The book focuses on the changes that we will face in the near future, such as greater use of the Internet for banking transactions and the increasing globalization of financial services. It considers changing conditions in key financial centres around the world, especially in the US, the UK, Germany, Japan and Switzerland; and it points to the probable disappearance of the insurance sector as a separate industry. The book describes the strategies of major financial services firms, and discusses the likelihood that various strategies will be viable in the future.
The author′s informative and, at times, provocative assertions will be of interest to anyone who wants to understand how the financial services sector is developing.
Part I: The Environment.
2. The Globalization of Financial Services.
3. The Virtualization of Financial Services.
4. Government Regulation: The Second Key Factor Underlying Industry Structure.
Part II: Competitive Strategies.
5. The Financial Landscape: Organizations and Universal Banking (The Status Quo).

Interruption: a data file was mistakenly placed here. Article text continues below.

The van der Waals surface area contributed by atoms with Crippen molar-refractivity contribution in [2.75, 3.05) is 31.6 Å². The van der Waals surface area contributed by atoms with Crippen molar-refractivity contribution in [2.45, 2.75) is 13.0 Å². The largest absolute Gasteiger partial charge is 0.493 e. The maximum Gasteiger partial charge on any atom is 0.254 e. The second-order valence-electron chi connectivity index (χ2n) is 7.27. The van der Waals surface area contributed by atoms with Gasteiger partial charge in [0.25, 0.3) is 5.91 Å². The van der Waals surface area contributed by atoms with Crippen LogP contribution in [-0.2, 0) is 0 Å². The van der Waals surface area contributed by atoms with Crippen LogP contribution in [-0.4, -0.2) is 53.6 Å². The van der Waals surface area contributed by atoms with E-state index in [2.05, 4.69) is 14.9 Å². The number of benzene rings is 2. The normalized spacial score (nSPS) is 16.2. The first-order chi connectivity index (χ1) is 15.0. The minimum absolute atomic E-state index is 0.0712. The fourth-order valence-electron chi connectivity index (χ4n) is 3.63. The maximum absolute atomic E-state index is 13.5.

6. Competitive Strategies of International Financial Institutions.
7. Competitiveness of Commercial Banks from Key Countries.
8. Responding to the Challenge of the New Economy.
Part III: Direction of the Sector.
9. Why insurance won t survive.
10. Investment banking at the crossroads.
11. Financial instruments and financial structures.
12. Generation of long–term investment to support long–term bond & stock markets.
13. Centers of international financial activity.
14. Surviving the twenty–first Century.
"In this important book Robert Grosse shows that, despite the internet, there are few globally active financial institutions and that there are no truly global competitors. Most financial services are still delivered locally: as a notable example, in retail banking the performance of commercial banks is stongly determined by the growth of their home markets. The future of financial services will be local rather than global." Alan Rugman, Kelley School of Business